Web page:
How to Pack & Ship Digital Cameras

Cameras are delicate instruments that can easily be damaged in shipping. These steps will help you securely package the camera.

1. Use the Original Packaging

Whenever possible, use the original packaging. Most photography equipment (especially high-end gear) is sold in thick blocks of styrofoam that have been cut to fit the specific item. These should hold the item firmly in place, cushion it against blows and protect it from being crushed. Always ask your customer if they have the original box and styrofoam inserts; if they do and the inserts are in good shape, use them.

If the inserts are in poor condition, don't use them. Instead, wrap each item with bubble wrap. You may want to use several layers, especially for camera bodies and lenses. Make sure that the item is completely covered with bubble wrap in order to prevent packing peanuts from getting inside the item.

2. Detach Lenses, Straps and Other Accessories

Detach the lens from the camera body and wrap each piece separately. Lenses are sold with two screw-on or snap-on caps, one to cover the glass at each end; put them both on before wrapping the lens in bubble wrap. If the lens caps are missing, cover the lens glass with a soft, clean cloth; don't use facial tissues or paper towels, because these can scratch the glass. Cut the cloth large enough so that covers the edge completely, lay it over the lens, then wrap with bubble wrap and secure with tape.

Place straps, batteries, manuals and other accessories inside sealed Ziplock bags.

If the camera came with a bag you might be able to fit the bubble wrapped items inside it. Don't force them, though-it's better to leave some items out of the bag than squeeze them into a tight fit.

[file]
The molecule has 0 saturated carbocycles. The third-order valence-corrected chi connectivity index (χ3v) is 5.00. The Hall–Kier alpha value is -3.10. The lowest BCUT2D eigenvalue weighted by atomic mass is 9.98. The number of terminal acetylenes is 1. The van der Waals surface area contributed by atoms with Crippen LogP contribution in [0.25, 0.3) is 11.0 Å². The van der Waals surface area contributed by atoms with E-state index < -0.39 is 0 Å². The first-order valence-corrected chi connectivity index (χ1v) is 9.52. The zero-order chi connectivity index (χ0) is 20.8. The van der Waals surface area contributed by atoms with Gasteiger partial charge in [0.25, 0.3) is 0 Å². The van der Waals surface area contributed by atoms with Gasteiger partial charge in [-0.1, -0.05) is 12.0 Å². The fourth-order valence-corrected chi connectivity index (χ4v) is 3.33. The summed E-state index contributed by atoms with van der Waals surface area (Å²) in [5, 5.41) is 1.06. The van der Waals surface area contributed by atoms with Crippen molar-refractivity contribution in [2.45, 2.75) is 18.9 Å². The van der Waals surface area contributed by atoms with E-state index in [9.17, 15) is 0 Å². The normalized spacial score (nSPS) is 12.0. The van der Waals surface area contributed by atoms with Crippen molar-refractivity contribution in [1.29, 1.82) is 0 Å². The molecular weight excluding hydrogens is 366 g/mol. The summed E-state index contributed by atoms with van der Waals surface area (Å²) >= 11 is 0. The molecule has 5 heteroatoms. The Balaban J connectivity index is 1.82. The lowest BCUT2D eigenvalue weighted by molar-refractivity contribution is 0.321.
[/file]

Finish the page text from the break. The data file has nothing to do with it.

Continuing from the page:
3. Cushion the Shipping Bag

Cushion the bag and all loose items with packing peanuts on all sides (including in between items-even though they're wrapped in bubble wrap, items placed next to each other in a box may be damaged in transit). Some people prefer to use air pillows instead of peanuts, since these don't hold static charges and are too large to get stuck inside delicate electronics. Whichever packing materials you choose, make sure the box is big enough to hold a sufficient amount of them. (Don't use crumpled newspapers or other items that can be easily compressed.)

4. Protect the Shipment from Moisture

Moisture protection is very important when shipping cameras and lenses. You can add a few small packages of desiccant (moisture-absorbing silica gel) to the box, or place each item in a large Ziplock bag. Cameras should not be stored in plastic bags, but it's fine to use them for shipping.

5. Insure the Shipment

Like other delicate equipment, cameras and lenses should be insured during shipping.


  • Bulky jackets and snowsuits can be hard to fold, so lay the item out flat, then roll it up like a sleeping bag, compressing it as you go. Place inside a clean plastic bag and kneel on it to squeeze out as much air as possible, then seal the bag. Place the bag into the smallest box it will fit into. You shouldn't need to add any padding, since the item isn't breakable, but you do want to make sure the box is sturdy and can't be torn or crushed easily.
  • Boots and skates should be shipped in their original box (if you have it and it's still in good condition). If the skates came with the plastic blade guards, use them. Cushion each boot with crumpled tissue paper or bubble wrap, place in the box and then put that box in a larger cardboard box lined with packing peanuts on all sides.

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